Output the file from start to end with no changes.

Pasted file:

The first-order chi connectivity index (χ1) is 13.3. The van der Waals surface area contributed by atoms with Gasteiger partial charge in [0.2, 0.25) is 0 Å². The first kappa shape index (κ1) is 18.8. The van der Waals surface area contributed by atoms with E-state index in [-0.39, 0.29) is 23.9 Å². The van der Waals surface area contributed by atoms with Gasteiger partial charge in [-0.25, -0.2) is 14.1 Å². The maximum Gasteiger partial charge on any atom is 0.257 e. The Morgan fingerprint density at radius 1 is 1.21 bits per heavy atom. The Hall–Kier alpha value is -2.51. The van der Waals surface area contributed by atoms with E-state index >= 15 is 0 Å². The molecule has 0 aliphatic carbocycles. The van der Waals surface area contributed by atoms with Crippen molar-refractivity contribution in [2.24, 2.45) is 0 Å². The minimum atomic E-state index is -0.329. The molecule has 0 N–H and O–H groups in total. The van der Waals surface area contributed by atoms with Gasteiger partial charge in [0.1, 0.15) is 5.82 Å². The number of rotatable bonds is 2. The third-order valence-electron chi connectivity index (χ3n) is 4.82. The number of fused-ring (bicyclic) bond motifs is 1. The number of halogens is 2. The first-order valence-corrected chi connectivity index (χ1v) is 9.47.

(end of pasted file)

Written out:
The first-order chi connectivity index (χ1) is 13.3. The van der Waals surface area contributed by atoms with Gasteiger partial charge in [0.2, 0.25) is 0 Å². The first kappa shape index (κ1) is 18.8. The van der Waals surface area contributed by atoms with E-state index in [-0.39, 0.29) is 23.9 Å². The van der Waals surface area contributed by atoms with Gasteiger partial charge in [-0.25, -0.2) is 14.1 Å². The maximum Gasteiger partial charge on any atom is 0.257 e. The Morgan fingerprint density at radius 1 is 1.21 bits per heavy atom. The Hall–Kier alpha value is -2.51. The van der Waals surface area contributed by atoms with E-state index >= 15 is 0 Å². The molecule has 0 aliphatic carbocycles. The van der Waals surface area contributed by atoms with Crippen molar-refractivity contribution in [2.24, 2.45) is 0 Å². The minimum atomic E-state index is -0.329. The molecule has 0 N–H and O–H groups in total. The van der Waals surface area contributed by atoms with Gasteiger partial charge in [0.1, 0.15) is 5.82 Å². The number of rotatable bonds is 2. The third-order valence-electron chi connectivity index (χ3n) is 4.82. The number of fused-ring (bicyclic) bond motifs is 1. The number of halogens is 2. The first-order valence-corrected chi connectivity index (χ1v) is 9.47.